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Additionally, the DVD of the movie has special features that include a short biography of the author, a brief history of frontier Maine between 1689-1776 and four opportunities for discussion questions.
The movie viewing time is one hour and thirty-three minutes. Depending on your schedule, you could easily show it in a few sections and allow for time comparing and contrasting discussions after each section.
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Movie vs. Book
In the book, the total focus is Matt, the main character, and the Indian boy who teaches him how to survive. There is very little background information about the rest of Matt’s family. In the movie, the scenes shift back and forth from the family’s struggle to get to Matt and Matt’s survival. Your students will see that the decision to leave Matt alone in Maine was not an easy one for his family to make.
Ben, the intruder who steals the rifle while Matt is sleeping, plays a bigger role in the movie. He even helps Matt’s parents find their way to the cabin. He does this to pay Matt back for saving him from being stuck in a steel trap.
The Indians are not as friendly to Matt in the movie as they are in the book. Attean shows a lot of bitterness toward all white men. It was disappointing that the movie did not show very much of the survival skills that Attean taught Matt: cooking food, hunting, making the animal traps, fishing, hooks, marking the way as you go through the forest, etc. Though there was a dramatic moment in the movie that formed the bond between the boys, it did not involve the bear. There is no bear in the movie. There are no bees in the movie. When Matt is chasing Ben to get his rifle back, Matt falls in the creek and the Indians save him. That’s how they make their first contact. Matt is not invited to the Indian village but sneaks there himself. He does not save the dog as he did in the book.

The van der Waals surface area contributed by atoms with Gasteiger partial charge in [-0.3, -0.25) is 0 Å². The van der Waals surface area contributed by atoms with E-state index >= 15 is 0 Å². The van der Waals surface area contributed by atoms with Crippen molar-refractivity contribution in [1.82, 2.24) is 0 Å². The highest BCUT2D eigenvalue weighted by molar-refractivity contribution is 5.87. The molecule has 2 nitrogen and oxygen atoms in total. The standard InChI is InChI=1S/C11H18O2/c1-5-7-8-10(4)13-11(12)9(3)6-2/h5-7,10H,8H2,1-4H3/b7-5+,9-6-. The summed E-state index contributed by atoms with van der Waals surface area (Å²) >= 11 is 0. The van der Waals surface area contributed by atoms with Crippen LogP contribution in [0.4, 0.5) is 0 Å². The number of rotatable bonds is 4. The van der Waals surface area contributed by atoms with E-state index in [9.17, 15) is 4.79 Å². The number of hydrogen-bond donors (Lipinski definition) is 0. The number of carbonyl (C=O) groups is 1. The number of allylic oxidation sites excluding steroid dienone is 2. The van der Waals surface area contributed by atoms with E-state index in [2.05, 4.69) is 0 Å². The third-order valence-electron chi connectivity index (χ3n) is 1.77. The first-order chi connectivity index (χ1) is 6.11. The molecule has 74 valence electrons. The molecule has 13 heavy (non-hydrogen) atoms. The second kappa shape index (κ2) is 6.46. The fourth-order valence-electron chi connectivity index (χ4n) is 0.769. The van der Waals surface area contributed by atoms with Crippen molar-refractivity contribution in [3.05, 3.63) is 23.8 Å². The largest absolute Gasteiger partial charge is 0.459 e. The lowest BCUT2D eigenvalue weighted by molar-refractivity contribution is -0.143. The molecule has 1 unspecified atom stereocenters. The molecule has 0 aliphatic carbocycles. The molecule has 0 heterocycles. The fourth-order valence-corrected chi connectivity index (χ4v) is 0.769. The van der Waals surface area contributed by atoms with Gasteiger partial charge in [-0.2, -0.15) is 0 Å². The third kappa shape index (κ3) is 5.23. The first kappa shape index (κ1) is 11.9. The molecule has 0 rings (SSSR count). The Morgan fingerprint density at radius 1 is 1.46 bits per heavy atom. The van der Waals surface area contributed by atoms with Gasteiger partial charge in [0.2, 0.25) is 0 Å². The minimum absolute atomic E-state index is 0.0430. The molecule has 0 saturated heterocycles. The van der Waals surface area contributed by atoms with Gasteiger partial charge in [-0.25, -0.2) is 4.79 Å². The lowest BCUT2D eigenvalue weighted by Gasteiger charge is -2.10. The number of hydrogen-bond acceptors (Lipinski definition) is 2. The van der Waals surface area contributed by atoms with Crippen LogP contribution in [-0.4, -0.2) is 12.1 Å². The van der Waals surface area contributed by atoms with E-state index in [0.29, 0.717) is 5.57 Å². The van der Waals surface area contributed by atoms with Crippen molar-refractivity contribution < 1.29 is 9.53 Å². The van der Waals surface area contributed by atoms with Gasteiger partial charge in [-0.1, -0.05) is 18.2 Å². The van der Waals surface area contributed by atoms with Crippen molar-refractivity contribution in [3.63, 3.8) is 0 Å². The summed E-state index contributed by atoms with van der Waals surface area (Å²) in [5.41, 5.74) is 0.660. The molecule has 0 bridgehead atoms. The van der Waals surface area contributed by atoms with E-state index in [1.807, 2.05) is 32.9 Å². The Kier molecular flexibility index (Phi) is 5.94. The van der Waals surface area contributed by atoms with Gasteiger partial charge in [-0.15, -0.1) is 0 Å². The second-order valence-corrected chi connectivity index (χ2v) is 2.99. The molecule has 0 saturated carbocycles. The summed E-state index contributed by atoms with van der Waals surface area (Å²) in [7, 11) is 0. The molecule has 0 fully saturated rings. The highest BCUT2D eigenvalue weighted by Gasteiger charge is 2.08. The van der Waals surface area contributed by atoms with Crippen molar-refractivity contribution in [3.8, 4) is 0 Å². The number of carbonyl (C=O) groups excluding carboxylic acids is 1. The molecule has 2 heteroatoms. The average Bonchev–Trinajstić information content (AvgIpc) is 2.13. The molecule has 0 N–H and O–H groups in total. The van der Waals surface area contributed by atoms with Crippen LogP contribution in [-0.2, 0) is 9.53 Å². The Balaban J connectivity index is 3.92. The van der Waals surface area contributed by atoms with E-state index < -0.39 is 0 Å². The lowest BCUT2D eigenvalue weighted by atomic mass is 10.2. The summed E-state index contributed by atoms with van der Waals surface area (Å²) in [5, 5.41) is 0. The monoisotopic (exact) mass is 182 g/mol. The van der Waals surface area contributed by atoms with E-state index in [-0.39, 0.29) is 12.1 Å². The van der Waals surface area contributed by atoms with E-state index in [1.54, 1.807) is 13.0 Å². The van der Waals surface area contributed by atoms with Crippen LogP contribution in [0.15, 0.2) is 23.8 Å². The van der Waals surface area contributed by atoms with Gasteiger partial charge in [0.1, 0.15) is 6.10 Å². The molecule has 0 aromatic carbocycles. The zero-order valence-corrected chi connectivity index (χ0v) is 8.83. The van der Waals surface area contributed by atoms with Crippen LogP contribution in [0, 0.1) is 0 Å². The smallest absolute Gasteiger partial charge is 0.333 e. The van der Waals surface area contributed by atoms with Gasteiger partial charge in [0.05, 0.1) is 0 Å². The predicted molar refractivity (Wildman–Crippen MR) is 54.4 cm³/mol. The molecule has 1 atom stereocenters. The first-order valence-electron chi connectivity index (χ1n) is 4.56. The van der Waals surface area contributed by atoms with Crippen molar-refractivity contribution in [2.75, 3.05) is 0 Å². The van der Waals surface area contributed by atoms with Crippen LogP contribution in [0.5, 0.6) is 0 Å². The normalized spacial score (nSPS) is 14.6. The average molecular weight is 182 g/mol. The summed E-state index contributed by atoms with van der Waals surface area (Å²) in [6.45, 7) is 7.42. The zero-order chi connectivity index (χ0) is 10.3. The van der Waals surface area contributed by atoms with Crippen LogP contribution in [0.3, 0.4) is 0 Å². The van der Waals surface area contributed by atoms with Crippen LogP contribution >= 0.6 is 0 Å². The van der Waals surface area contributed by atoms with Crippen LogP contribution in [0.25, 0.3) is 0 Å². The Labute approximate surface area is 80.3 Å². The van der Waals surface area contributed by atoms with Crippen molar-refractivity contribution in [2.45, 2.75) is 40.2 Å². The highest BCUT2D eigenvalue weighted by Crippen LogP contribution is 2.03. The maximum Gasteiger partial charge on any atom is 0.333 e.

Despite all the differences between the book and the movie, the movie will give the students a visual opportunity to understand how difficult it was to live and travel in the wilderness. The fever that killed the baby and delayed their trip was dealt with in more detail in the movie. So all of these things are important for the students to see to add to their learning about pioneer life.
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Answer both questions in complete sentences:
1. I liked the movie because…
2. I did not like the movie because…
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Divide the class into two teams. Flip a coin to decide which team argues that the movie is better and which team argues that the book is better. Teams meet to brainstorm bullet points for their arguments. Then the team appoints a few spokespeople. Next allow time for each presentation and rebuttal. Then take a written vote to see which is better: the book or the movie.
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Despite all the differences between the book and the movie, the Sign of the Beaver movie will give the students a visual opportunity to understand how difficult it was to live and travel in the wilderness. The fever that killed the baby, the weather and ship laws all delayed the family's trip and was dealt with in more detail in the movie. So all of these things are important for the students to add to their understanding of pioneer life.
Sign of the Beaver Movie: Keeping the Promise
Use The Sign of the Beaver for cross curriculum activities in English and Social Studies. As you read, students will be drawn in by the adventure, drama and triumphs of main character, Matt. A young Indian befriends Matt and teaches him survival skills. Do journaling, vocabulary work and games!